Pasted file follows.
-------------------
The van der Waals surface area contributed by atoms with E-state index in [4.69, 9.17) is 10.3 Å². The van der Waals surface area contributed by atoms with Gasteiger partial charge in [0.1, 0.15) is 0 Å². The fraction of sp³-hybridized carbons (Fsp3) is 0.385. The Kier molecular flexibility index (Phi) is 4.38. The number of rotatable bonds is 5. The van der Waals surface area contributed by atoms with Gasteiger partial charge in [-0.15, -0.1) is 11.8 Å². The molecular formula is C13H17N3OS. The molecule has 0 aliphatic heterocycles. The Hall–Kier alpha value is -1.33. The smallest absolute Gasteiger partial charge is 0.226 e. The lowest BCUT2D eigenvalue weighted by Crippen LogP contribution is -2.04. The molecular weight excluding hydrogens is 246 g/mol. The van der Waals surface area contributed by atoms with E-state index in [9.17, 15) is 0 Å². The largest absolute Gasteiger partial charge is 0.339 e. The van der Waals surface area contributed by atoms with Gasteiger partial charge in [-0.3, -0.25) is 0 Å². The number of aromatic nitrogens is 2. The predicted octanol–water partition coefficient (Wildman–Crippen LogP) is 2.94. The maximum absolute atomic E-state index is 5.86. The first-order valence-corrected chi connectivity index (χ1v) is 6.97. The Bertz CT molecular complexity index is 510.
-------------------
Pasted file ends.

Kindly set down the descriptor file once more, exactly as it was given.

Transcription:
The van der Waals surface area contributed by atoms with E-state index in [4.69, 9.17) is 10.3 Å². The van der Waals surface area contributed by atoms with Gasteiger partial charge in [0.1, 0.15) is 0 Å². The fraction of sp³-hybridized carbons (Fsp3) is 0.385. The Kier molecular flexibility index (Phi) is 4.38. The number of rotatable bonds is 5. The van der Waals surface area contributed by atoms with Gasteiger partial charge in [-0.15, -0.1) is 11.8 Å². The molecular formula is C13H17N3OS. The molecule has 0 aliphatic heterocycles. The Hall–Kier alpha value is -1.33. The smallest absolute Gasteiger partial charge is 0.226 e. The lowest BCUT2D eigenvalue weighted by Crippen LogP contribution is -2.04. The molecular weight excluding hydrogens is 246 g/mol. The van der Waals surface area contributed by atoms with E-state index in [9.17, 15) is 0 Å². The largest absolute Gasteiger partial charge is 0.339 e. The van der Waals surface area contributed by atoms with Gasteiger partial charge in [-0.3, -0.25) is 0 Å². The number of aromatic nitrogens is 2. The predicted octanol–water partition coefficient (Wildman–Crippen LogP) is 2.94. The maximum absolute atomic E-state index is 5.86. The first-order valence-corrected chi connectivity index (χ1v) is 6.97. The Bertz CT molecular complexity index is 510.